Often times, there is a distinct line between fact and fiction between history and mythology, and even religion. However, in many of China's classic novels this line is blurred to the point of non-existence. A perfect example of this is Wu Cheng'en's The Journey to the West. Wu Cheng'en combined elements of Chinese history and mythology with aspects of the three traditional Chinese religions (Buddhism, Taoism and Confucianism) to create a story based on the historical figure Hsüan-tsang and the mythological figure Sun Wu'kung (also known simply as Monkey.)
key words- Hsüan-tsang, Buddhist demonology, Jade Emperor, Chinese Buddhism and Siddh?rtha Gautama
[...] In fact, although the story begins with a simple Buddhist theme, it gradually becomes a “complex and profound allegory of the process of spiritual cultivation” (Miller, 283) that incorporates all three of the major Chinese religions of the time: Buddhism, Taoism and Confucianism. Much of the religious context of The Journey to the West is very straightforward and easy to understand. For example, on more than one occasion Sun Wu'kung actually enters heaven, where he meets various religious figures. Many of these were mentioned as mythological figures, such as the Jade Emperor. [...]
[...] Characters in the story showing that religion affects their day- to-day lives, like this, is evidence that religion is an omnipresent theme in The Journey to the West, The different elements of religion, history and mythology, on their own, can not possibly comprise a book as well-received and celebrated as The Journey to the West. However, the way they have been so superbly combined to create a masterpiece is remarkable. For example, the epic battles sprinkled liberally throughout the story certainly would not be possible without mythological presence. [...]
[...] The fact that such a character plays the role of a main protagonist in The Journey to the West would suggest that mythology plays a large role in the novel; and it does. In addition to Sun Wu'kung, there are various other mythological figures that appear in the book. One example is the Dragon King, Ao Guang, whom serves as an antagonist to Sun Wu'kung in chapter 10. A passage from the novel that illustrates the scale on which mythological figures are present is found in the fifth chapter, as the Jade Emperor he himself an important religious and mythological figure orders troops to the Mountain of Flowers to capture the Monkey King: Jade Emperor was furiously angry, and he ordered the Four Great Heavenly Kings along with Heavenly King Li and Prince Nezha to mobilize the Twenty-eight Constellations, the Nine Bright Shiners, the Twelve Gods of the Twelve Branches, the Revealers of the Truth of the Five Regions, the Four Duty Gods, the Constellations of the East and West, the Gods of the North and South, the Deities of the Five Mountains and the Four Rivers, the star ministers of all Heaven, and a total of a hundred thousand heavenly soldiers” (69). [...]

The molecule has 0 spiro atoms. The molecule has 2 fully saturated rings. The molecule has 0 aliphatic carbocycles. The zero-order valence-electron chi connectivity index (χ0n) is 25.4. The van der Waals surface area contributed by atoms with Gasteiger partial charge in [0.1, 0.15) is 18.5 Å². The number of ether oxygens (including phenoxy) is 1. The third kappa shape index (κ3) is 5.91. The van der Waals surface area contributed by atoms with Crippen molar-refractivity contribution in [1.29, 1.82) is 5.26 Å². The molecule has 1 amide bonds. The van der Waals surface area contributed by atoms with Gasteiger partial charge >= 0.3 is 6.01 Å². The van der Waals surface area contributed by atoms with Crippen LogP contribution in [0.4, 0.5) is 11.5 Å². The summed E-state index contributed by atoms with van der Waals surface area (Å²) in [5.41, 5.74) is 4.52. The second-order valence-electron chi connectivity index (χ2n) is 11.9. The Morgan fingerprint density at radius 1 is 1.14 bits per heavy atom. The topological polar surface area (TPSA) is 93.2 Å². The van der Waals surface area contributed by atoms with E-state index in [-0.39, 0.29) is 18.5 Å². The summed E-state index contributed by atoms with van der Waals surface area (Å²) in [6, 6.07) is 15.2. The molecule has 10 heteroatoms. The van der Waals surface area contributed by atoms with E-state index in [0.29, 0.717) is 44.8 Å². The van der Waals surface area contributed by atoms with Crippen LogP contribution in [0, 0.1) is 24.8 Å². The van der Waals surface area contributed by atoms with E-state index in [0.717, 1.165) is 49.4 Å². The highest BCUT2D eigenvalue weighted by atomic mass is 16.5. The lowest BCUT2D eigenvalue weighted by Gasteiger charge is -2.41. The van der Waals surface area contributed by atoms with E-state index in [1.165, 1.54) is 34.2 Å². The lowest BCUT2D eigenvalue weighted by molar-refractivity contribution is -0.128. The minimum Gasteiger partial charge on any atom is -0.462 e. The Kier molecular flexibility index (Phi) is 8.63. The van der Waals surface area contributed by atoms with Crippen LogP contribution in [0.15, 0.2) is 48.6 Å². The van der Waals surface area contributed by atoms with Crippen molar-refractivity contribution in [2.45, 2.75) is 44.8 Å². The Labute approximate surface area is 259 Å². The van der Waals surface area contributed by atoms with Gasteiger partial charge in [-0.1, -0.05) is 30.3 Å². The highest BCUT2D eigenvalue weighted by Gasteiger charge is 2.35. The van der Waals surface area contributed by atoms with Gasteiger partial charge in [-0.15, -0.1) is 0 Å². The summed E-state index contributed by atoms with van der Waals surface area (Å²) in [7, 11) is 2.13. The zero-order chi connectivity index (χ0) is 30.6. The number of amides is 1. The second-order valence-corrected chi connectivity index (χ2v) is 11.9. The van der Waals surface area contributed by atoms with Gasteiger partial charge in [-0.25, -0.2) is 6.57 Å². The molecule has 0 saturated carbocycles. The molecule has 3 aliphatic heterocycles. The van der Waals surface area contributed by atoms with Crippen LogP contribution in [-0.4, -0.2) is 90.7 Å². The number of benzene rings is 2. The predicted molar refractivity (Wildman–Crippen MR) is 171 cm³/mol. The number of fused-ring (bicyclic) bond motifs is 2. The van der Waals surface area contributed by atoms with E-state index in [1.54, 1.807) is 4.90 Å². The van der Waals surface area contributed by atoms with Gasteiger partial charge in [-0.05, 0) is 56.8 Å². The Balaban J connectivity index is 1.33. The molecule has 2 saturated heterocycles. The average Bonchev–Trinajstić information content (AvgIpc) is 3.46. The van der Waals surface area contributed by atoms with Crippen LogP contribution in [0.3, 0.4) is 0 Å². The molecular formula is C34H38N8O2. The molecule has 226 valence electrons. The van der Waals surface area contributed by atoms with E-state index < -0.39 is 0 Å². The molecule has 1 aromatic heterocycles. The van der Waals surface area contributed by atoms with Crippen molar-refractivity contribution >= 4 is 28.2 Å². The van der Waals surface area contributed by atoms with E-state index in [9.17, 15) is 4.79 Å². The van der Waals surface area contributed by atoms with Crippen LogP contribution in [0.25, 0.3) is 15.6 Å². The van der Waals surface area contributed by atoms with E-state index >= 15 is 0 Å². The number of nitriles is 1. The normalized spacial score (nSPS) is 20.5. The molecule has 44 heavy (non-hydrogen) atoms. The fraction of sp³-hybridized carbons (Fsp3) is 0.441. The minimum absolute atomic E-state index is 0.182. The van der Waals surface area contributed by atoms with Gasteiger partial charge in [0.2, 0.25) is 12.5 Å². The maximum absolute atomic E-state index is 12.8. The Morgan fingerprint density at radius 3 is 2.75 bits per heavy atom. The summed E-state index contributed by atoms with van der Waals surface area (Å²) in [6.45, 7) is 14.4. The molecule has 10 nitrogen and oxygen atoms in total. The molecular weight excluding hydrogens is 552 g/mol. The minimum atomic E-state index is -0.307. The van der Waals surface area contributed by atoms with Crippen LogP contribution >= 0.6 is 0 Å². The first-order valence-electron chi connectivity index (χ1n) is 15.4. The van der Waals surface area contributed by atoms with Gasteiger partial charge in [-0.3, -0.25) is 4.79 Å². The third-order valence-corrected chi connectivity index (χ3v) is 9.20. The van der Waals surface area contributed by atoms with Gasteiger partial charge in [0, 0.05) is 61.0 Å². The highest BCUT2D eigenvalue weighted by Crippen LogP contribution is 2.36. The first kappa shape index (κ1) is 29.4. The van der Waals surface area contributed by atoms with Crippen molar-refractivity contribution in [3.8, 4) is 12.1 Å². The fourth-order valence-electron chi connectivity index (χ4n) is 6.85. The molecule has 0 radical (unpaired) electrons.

[...] Two of the characters that are present in The Journey to the West also had actual historical existence. One of the mentioned figures is, of course, the monk Hsüan-tsang. The other is the Tang Emperor Purifymind). All of the other characters, however, are fictitious. One may argue an exception can be made for Siddhārtha Gautama, though he appears only as a deity in the story not as a living person. After considering the historical context of The Journey to the West, one must examine the supernatural aspects of the novel. [...]
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